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William Haskins
11-05-2014, 12:36 AM
Steven Brill, the journalist and media entrepreneur, shared some details with Capital about the longform journalism startup he's building with former New York Times executive Jill Abramson.

Abramson first mentioned the startup at a Boston University panel discussion on Oct. 20; she discussed the project again at a Journalism and Women Symposium event over the weekend.

The crux of the project has previously been reported: the two will oversee an operation that will churn out one lengthy story per month. Contributing writers will be paid on average about $100,000 for a piece that is longer than a magazine story but shorter than a book.

Brill elaborated on that model for Capital. The project will operate on a subscription basis, and Brill said that contributing writers can also get a percentage of the subscription revenue generated by their pieces.

If the subscription share is less than the upfront payment, writers won't receive any additional remuneration. But if the subscription revenue share exceeds the upfront payment, writers will receive the difference between the two—on top of the initial payment.http://www.capitalnewyork.com/article/media/2014/11/8555955/steven-brill-jill-abramson-startup-comes-focus

William Haskins
11-05-2014, 12:38 AM
Abruptly deposed former New York Times editor Jill Abramson is teaming up with Steven Brill to start (http://www.capitalnewyork.com/article/media/2014/11/8555955/steven-brill-jill-abramson-startup-comes-focus) a publication that has **one million dollars** to give to writers just like you in the coming year alone. How can you get your piece?

They won't be giving a buck to a million writers, either; they'll be giving $100,000 to ten lucky writers in exchange for—this is true—one single story. A long fucking story, sure, but still: $100K, one story. A healthy year's salary for one story. That's more than most book contracts, and a story is shorter than a book! Ten writers will reportedly get the chance to live this dream. (It would be 12 writers, but Capital New York notes (http://www.capitalnewyork.com/article/media/2014/11/8555955/steven-brill-jill-abramson-startup-comes-focus)that "Brill and Abramson will each be contributing one piece per year.")

Sounds great, and sign me up. (Seriously, Jill, please, sign me up. I'm begging you. I need this. I can't go on like this. Things have gotten bad around here. It's toxic. I feel like I'm drinking poison each and every morning I wake up. I can't keep doing it. I can't. I need a way out. Any way at all. I'm a desperate man. For the love of god—please.) The nagging question, though, is how long can this gravy train really last? Burning through a million bucks a year for just one story a month, what exactly is the business model? Here it is, via Capital NY (http://www.capitalnewyork.com/article/media/2014/11/8555955/steven-brill-jill-abramson-startup-comes-focus): "The project will operate on a subscription basis, and Brill said that contributing writers can also get a percentage of the subscription revenue generated by their pieces... Brill said that subscription revenue 'will be the main component' of the project, financially, though he and Abramson are still talking to interested parties about investing."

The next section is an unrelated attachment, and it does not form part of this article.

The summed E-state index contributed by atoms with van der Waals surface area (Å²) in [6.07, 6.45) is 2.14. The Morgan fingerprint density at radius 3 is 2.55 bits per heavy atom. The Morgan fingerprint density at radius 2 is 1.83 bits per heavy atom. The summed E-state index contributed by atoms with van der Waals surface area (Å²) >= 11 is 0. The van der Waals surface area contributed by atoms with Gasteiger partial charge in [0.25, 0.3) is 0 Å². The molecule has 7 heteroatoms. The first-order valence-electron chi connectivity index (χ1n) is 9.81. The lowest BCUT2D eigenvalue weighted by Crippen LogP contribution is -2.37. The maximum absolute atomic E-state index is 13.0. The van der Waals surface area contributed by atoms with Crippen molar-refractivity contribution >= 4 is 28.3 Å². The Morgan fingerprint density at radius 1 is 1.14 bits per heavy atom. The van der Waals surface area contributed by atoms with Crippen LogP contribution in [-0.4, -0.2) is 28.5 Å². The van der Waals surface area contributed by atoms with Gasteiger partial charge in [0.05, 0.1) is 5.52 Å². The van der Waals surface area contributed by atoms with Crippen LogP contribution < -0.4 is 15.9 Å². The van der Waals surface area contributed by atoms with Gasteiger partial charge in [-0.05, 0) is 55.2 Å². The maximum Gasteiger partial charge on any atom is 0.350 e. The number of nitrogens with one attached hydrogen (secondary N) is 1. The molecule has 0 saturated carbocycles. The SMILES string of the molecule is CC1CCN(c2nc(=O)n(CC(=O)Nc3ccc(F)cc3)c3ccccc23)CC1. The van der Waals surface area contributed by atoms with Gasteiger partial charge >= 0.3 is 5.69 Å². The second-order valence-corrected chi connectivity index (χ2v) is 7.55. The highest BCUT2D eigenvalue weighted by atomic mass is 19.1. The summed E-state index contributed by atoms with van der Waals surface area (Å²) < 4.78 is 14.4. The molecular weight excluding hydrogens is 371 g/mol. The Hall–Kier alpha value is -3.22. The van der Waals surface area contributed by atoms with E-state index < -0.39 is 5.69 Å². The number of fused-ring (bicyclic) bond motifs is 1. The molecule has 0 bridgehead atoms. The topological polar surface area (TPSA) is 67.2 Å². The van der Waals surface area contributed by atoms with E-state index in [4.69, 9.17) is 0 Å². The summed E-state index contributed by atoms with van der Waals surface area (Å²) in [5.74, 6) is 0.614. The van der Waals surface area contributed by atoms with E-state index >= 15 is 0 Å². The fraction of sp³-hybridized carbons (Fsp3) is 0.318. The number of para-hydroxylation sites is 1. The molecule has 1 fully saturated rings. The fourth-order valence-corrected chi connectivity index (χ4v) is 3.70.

As much as I love this idea as a writer (and future colleague?? Jill?), allow me to remind you of the old saying, "This shit will never work." http://gawker.com/a-million-dollars-for-writers-while-supplies-last-1654595679

Williebee
11-05-2014, 12:45 AM
The "subscription" foundation gives me doubts.

Unimportant
11-05-2014, 12:50 AM
I reckon there's maybe half a dozen authors on the planet who could generate sufficient subscriptions for this to be financially feasible.

Jamesaritchie
11-05-2014, 02:51 AM
I'll believe it when I see it. On the other hand, I stand to lose nothing either way, so go for it.

Stlight
11-05-2014, 10:02 AM
It's a novella by another name with weird funding, right?

AnneGlynn
11-07-2014, 03:25 AM
I'm not generally pessimistic. But....

Unless there's some super secret Evil Genius megaplan behind this (all life will perish unless everyone reads the novellas) or the selected authors are already hugely successful but infrequently published -- say, J.K. Rowling of late -- this doesn't seem to have an ice cube's chance at success.

I'm thinking "doomed to fail" for now.

RedWombat
11-07-2014, 04:31 AM
I suspect that a fool and his first publication rights are soon parted, but it's possible that I'm just cynical that way.

Tirjasdyn
11-07-2014, 05:15 AM
I bet the lucky writers have already been picked. They aren't going to be paying that kind of money to a nobody.

heza
11-08-2014, 01:14 AM
Speaking from a consumer standpoint, I just don't see myself buying into it. I haven't seen anything about what the subscription fee is (but I assume it's going to be hefty if it's the main revenue source)... but it would stand to reason that for the subscription fee, where I'd get one really long article a month (right?), I could go buy a full-length book from a different amazing author or read several magazines with lots of different articles. On the other hand, if I were getting an article from each author every month—and I liked all the authors—that might be worth a fee, but I'm not sure that's what they said.

I'd also probably need to know what the article was going to be about before I payed the subscription that month.



I bet the lucky writers have already been picked. They aren't going to be paying that kind of money to a nobody.

From the article:


As for the writers who will provide the content, he said: "It'll be a combination of very well-known established writers and rising stars, who we both have a pretty good habit of discovering."